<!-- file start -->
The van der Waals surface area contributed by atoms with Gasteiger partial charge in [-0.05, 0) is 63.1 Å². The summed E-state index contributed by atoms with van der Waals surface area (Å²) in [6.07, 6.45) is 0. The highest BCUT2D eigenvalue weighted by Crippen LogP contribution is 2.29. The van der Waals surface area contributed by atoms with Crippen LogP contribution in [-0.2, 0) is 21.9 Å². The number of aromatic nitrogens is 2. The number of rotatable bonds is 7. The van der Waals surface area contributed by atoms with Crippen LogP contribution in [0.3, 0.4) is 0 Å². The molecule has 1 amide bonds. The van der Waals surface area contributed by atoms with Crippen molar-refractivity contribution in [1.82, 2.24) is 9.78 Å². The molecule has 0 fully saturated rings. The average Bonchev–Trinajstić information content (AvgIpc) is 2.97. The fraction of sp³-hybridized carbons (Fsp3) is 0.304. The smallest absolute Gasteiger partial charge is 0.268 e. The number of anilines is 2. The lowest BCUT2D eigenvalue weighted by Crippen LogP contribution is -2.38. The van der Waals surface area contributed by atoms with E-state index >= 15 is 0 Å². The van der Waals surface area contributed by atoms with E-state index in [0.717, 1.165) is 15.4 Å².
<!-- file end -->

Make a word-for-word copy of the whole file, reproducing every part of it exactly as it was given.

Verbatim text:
The van der Waals surface area contributed by atoms with Gasteiger partial charge in [-0.05, 0) is 63.1 Å². The summed E-state index contributed by atoms with van der Waals surface area (Å²) in [6.07, 6.45) is 0. The highest BCUT2D eigenvalue weighted by Crippen LogP contribution is 2.29. The van der Waals surface area contributed by atoms with Crippen LogP contribution in [-0.2, 0) is 21.9 Å². The number of aromatic nitrogens is 2. The number of rotatable bonds is 7. The van der Waals surface area contributed by atoms with Crippen LogP contribution in [0.3, 0.4) is 0 Å². The molecule has 1 amide bonds. The van der Waals surface area contributed by atoms with Crippen molar-refractivity contribution in [1.82, 2.24) is 9.78 Å². The molecule has 0 fully saturated rings. The average Bonchev–Trinajstić information content (AvgIpc) is 2.97. The fraction of sp³-hybridized carbons (Fsp3) is 0.304. The smallest absolute Gasteiger partial charge is 0.268 e. The number of anilines is 2. The lowest BCUT2D eigenvalue weighted by Crippen LogP contribution is -2.38. The van der Waals surface area contributed by atoms with E-state index >= 15 is 0 Å². The van der Waals surface area contributed by atoms with E-state index in [0.717, 1.165) is 15.4 Å².